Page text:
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Title: Stress and health-related quality of life in mothers seeking a diagnosis of high-functioning autism for their child : a mixed methods investigation
Author: Mulimba, Ashlee A.
ISNI:       0000 0004 2742 9288
Awarding Body: University of the West of England, Bristol
Current Institution: University of the West of England, Bristol
Date of Award: 2013
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Objective: To investigate mothers’ experiences in raising a child with suspected high functioning autism or Asperger’s syndrome while trying to get a diagnosis for their child, specifically focusing on stress and health-related quality of life. Mothers who already have a diagnosis for their child acted as a comparison group. Method: A cross-sectional mixed methods approach was applied. The Parenting Stress Index Short Form (PSI/SF), the 12 Item Short-Form Health Survey (SF12) and a demographic questionnaire was administered to a convenience sample of 40 mothers in the experimental group and 44 in the comparison group, all of whom resided in the UK. Qualitative semi-structured interviews with a sample of 4 mothers in each group followed to expand on those findings; data was analysed using thematic analysis. Results: Although both groups displayed clinically high mean scores for all the PSI/SF subscales and overall stress, the experimental group displayed significantly higher scores in the Parenting Stress and Difficult Child subscales and overall stress scores. The experimental group scored significantly worse in the Mental Component Summary scores of the Health Survey than the comparison group, indicating poorer mental-health related quality of life. The interviews, which discussed mother’s experiences of raising their child, the diagnostic process and its implications, also supported the quantitative findings. Implications: This study highlights the health and mental health implications on the large population of mothers seeking diagnoses of autism for their children. This population group is largely neglected in the literature. This brings into focus areas where further in-depth research and development of support systems for this population would potentially benefit these parents, specifically in terms of health related quality of life and it supports the drive by the National Autistic Society for earlier diagnoses and more efficient diagnostic processes.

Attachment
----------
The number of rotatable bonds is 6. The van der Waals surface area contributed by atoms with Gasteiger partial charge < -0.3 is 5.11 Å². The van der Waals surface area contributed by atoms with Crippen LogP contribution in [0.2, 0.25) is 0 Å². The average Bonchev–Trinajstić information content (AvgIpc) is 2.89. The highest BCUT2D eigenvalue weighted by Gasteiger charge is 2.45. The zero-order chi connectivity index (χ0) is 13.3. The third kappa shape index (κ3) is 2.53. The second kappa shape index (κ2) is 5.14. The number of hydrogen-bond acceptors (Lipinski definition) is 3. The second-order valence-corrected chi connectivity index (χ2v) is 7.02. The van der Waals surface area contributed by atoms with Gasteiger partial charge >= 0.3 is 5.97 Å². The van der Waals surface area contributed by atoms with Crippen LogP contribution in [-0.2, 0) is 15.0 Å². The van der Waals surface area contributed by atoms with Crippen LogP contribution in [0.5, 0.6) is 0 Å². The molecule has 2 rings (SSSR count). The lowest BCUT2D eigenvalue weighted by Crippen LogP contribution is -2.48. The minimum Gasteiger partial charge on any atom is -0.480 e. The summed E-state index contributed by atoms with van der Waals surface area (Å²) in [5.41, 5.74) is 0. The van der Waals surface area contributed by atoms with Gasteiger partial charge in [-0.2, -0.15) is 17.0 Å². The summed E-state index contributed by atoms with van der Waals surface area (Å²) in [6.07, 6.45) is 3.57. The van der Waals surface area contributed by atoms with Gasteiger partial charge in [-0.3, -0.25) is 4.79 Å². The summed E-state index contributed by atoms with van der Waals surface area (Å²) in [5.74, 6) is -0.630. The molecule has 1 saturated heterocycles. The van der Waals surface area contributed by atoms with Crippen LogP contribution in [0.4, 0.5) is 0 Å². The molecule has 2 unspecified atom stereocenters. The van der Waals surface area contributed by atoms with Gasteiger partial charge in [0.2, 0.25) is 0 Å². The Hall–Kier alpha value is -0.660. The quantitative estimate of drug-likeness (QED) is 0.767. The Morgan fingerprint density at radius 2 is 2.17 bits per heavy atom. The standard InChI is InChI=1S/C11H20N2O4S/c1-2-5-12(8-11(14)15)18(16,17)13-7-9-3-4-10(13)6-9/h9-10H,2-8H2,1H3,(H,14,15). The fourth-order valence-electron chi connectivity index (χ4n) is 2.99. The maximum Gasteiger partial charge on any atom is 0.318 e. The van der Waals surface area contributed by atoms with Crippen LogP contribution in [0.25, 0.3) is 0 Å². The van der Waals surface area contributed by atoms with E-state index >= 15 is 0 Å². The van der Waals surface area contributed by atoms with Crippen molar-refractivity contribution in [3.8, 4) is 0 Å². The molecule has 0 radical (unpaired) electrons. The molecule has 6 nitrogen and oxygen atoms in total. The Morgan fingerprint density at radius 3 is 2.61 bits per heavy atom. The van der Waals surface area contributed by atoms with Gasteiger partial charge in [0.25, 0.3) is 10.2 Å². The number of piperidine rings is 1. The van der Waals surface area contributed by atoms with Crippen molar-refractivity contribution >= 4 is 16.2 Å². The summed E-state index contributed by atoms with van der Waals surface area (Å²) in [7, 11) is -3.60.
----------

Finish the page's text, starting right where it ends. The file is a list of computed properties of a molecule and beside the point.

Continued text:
Supervisor: Not available Sponsor: Not available
Qualification Name: Thesis (D.H.Psy.) Qualification Level: Doctoral
EThOS ID:  DOI: Not available
Keywords: autism ; quality of life ; stress ; parents ; mixed methods ; systematic review ; diabetes ; motivational interviewing